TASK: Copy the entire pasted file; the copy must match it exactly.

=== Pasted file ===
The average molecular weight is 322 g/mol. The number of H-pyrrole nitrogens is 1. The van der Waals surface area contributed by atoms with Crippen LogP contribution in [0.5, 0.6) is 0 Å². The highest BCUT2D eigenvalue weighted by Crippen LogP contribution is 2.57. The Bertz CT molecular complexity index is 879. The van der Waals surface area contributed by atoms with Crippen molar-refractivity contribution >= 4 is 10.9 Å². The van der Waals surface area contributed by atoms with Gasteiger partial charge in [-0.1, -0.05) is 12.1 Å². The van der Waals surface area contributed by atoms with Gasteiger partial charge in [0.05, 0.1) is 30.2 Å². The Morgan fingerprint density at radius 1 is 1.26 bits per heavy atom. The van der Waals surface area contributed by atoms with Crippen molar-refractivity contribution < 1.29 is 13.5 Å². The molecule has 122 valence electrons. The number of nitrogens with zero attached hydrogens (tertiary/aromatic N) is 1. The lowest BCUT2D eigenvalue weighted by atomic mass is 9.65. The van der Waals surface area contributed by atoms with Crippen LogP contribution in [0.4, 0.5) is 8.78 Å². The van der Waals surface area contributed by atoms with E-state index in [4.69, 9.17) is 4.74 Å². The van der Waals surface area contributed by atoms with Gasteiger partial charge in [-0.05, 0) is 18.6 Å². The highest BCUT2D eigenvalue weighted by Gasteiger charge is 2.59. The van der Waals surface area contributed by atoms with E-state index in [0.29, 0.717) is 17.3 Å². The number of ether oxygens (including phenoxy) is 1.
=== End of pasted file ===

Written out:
The average molecular weight is 322 g/mol. The number of H-pyrrole nitrogens is 1. The van der Waals surface area contributed by atoms with Crippen LogP contribution in [0.5, 0.6) is 0 Å². The highest BCUT2D eigenvalue weighted by Crippen LogP contribution is 2.57. The Bertz CT molecular complexity index is 879. The van der Waals surface area contributed by atoms with Crippen molar-refractivity contribution >= 4 is 10.9 Å². The van der Waals surface area contributed by atoms with Gasteiger partial charge in [-0.1, -0.05) is 12.1 Å². The van der Waals surface area contributed by atoms with Gasteiger partial charge in [0.05, 0.1) is 30.2 Å². The Morgan fingerprint density at radius 1 is 1.26 bits per heavy atom. The van der Waals surface area contributed by atoms with Crippen molar-refractivity contribution < 1.29 is 13.5 Å². The molecule has 122 valence electrons. The number of nitrogens with zero attached hydrogens (tertiary/aromatic N) is 1. The lowest BCUT2D eigenvalue weighted by atomic mass is 9.65. The van der Waals surface area contributed by atoms with Crippen LogP contribution in [0.4, 0.5) is 8.78 Å². The van der Waals surface area contributed by atoms with E-state index in [4.69, 9.17) is 4.74 Å². The van der Waals surface area contributed by atoms with Gasteiger partial charge in [-0.05, 0) is 18.6 Å². The highest BCUT2D eigenvalue weighted by Gasteiger charge is 2.59. The van der Waals surface area contributed by atoms with E-state index in [0.29, 0.717) is 17.3 Å². The number of ether oxygens (including phenoxy) is 1.